Tuesday, November 22, 2016

Weekend Adventures

Here's our weekend two weekends ago!

 We started off our Friday evening with a very important purchase - our toaster oven! I'd included the story of that in this post, but it got too long so I had to copy-paste and make it it's own post. Priorities, you guys!
Anyway, after we'd purchased it and deposited the toaster oven in Carson's office, we headed to the courtyard behind the Historic Rathaus (city hall) for a tour. This was an event offered to international PhD students in Munster, and when Carson signed up, they had two spaces left - yay!

Our guide was dressed as a night watchman from 1668, and described the city to us from the perspective of his character. It was really interesting to learn what life was like way back then, and it made me really glad to be alive in 2016! Some important history happened here though, like the signing of the Treaty of Westphalia, that ended the Thirty Years' War, and a significant year-long takeover of the Anabaptists in the 16th century (Munster Rebellion). We learned more about those, but also about daily life in Munster in the middle ages. Several streets in the Altstadt have names that mean something like "salt street" (Salzstrasse), "fish market" (Fischmarkt), etc. and those streets are where those wares could be purchased in that time. I'm not clear why say, salt, would have had its own street, but found it interesting nonetheless. We learned that the main threat to life in those times was fire, because the roofs were made of straw and the homes of wood, and we also learned of some crazy corporeal punishments going around at the time. Let's just say that I'm glad we have Netflix for entertainment these days.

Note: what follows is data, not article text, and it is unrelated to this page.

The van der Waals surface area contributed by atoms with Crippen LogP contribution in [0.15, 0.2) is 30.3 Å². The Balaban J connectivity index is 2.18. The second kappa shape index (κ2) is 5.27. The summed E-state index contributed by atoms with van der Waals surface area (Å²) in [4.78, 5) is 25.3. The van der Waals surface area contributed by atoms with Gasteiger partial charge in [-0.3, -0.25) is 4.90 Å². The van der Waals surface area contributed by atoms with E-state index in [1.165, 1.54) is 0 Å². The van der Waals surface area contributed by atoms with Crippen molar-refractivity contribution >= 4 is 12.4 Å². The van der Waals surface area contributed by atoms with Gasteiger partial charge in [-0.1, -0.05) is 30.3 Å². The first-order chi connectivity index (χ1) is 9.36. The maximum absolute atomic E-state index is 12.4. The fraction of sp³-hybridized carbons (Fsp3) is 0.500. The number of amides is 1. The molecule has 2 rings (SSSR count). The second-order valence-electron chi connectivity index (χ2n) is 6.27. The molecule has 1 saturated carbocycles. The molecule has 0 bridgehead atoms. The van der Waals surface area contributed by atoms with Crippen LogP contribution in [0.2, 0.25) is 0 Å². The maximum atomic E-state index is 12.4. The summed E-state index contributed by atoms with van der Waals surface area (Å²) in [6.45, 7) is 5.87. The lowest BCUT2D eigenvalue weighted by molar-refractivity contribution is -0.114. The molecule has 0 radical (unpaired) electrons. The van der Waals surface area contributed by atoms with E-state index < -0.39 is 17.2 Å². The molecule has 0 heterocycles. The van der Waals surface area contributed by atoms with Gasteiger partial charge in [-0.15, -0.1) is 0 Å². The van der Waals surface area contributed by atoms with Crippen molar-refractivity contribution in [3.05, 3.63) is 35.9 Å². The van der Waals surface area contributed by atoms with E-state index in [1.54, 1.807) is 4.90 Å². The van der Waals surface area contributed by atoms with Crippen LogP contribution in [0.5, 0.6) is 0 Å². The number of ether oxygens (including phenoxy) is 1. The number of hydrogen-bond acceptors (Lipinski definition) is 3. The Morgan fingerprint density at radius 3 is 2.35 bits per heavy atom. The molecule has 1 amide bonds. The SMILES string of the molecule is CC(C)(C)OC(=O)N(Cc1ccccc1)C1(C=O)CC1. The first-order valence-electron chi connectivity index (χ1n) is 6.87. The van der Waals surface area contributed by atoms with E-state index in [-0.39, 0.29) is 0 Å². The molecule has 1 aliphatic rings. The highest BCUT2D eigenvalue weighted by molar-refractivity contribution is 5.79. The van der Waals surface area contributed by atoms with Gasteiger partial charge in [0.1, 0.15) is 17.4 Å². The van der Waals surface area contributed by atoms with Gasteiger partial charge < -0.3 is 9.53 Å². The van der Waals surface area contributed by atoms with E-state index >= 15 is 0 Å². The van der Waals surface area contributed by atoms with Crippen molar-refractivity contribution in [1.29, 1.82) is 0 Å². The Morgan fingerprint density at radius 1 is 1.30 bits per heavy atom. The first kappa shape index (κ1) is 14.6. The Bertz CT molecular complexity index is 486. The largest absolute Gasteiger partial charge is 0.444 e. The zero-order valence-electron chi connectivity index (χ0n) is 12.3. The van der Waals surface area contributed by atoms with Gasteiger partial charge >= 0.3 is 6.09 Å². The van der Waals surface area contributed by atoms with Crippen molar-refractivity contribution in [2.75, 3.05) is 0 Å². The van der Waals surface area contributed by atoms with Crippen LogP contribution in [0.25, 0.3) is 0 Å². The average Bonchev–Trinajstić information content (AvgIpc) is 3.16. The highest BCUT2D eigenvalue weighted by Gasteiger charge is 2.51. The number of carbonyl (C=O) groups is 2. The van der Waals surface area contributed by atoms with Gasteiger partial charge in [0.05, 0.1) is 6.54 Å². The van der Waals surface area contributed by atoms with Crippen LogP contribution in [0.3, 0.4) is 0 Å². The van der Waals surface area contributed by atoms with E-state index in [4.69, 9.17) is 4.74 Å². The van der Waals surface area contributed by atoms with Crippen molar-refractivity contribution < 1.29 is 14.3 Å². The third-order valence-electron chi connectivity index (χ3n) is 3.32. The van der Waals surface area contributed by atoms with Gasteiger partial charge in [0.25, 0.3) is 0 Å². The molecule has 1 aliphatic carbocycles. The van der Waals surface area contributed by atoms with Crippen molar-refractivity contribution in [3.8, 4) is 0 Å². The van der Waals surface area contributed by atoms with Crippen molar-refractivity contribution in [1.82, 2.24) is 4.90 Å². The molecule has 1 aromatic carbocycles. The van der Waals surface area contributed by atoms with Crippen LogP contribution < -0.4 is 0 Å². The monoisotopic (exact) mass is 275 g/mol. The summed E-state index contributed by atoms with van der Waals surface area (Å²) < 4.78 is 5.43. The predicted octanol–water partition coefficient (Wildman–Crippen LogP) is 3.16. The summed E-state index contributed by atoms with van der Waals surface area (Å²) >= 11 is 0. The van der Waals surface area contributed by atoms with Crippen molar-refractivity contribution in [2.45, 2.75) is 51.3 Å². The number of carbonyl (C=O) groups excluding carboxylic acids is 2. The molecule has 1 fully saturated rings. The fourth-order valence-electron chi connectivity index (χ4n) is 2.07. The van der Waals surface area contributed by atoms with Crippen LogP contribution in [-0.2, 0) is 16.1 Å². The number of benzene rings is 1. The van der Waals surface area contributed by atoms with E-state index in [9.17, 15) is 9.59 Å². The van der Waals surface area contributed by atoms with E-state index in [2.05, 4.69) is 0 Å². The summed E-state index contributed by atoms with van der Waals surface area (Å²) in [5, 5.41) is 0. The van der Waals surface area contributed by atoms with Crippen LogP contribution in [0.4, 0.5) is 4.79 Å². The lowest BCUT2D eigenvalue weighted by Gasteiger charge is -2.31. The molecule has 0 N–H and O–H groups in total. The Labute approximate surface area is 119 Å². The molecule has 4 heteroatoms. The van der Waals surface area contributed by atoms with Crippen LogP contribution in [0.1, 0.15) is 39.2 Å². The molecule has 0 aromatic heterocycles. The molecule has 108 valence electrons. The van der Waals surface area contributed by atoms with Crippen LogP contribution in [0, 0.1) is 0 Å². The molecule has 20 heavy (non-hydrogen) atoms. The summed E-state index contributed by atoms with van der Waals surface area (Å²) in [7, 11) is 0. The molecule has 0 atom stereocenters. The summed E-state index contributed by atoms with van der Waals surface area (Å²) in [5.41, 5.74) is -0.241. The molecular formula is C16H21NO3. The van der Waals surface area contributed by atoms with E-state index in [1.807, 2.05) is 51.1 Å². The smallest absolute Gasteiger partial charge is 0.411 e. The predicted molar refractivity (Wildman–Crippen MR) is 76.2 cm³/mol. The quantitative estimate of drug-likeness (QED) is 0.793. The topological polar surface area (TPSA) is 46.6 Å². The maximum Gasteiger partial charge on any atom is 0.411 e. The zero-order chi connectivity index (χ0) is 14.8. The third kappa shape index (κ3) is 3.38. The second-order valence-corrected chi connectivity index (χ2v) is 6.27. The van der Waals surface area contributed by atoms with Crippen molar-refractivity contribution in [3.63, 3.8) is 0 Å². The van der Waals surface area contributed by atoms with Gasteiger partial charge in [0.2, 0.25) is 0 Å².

We didn't walk very far, but our guide stopped in several places around the city and told us about them. The monastery (has a green roof, market we've been to is in front of it) was a big head monastery way back when, and the name Munster came from the Latin for monastery, so that was new information to me. The guide talked a lot about the monks and how their quality of life was so much better than the average person, and how they contributed to the society here. Munster is still a primarily Catholic city, so the churches are still used for masses and things, although I don't think there's a monastery running anywhere near here.

It was a bitterly cold evening (in the high 20s and windy), so we huddled around when we'd stop in a new place and despite the boots and hats and gloves we had on, our toes and fingers were freezing. Still, the tour was really informative and presented in a really interesting way. My hat was pulled over my ears so I couldn't hear very well (not that I can hear that great to begin with), so I didn't catch the guide's name, but he was fantastic. He gave us samples of the "black bread" that Munster was known for. I thought it was disgusting, and it confirmed that I'm really glad to live in an age where there's variety in food!

We went back to Carson's office to grab the toaster oven and picked up dinner on the way home. We huddled in front of the heater when we got back. What a cold night!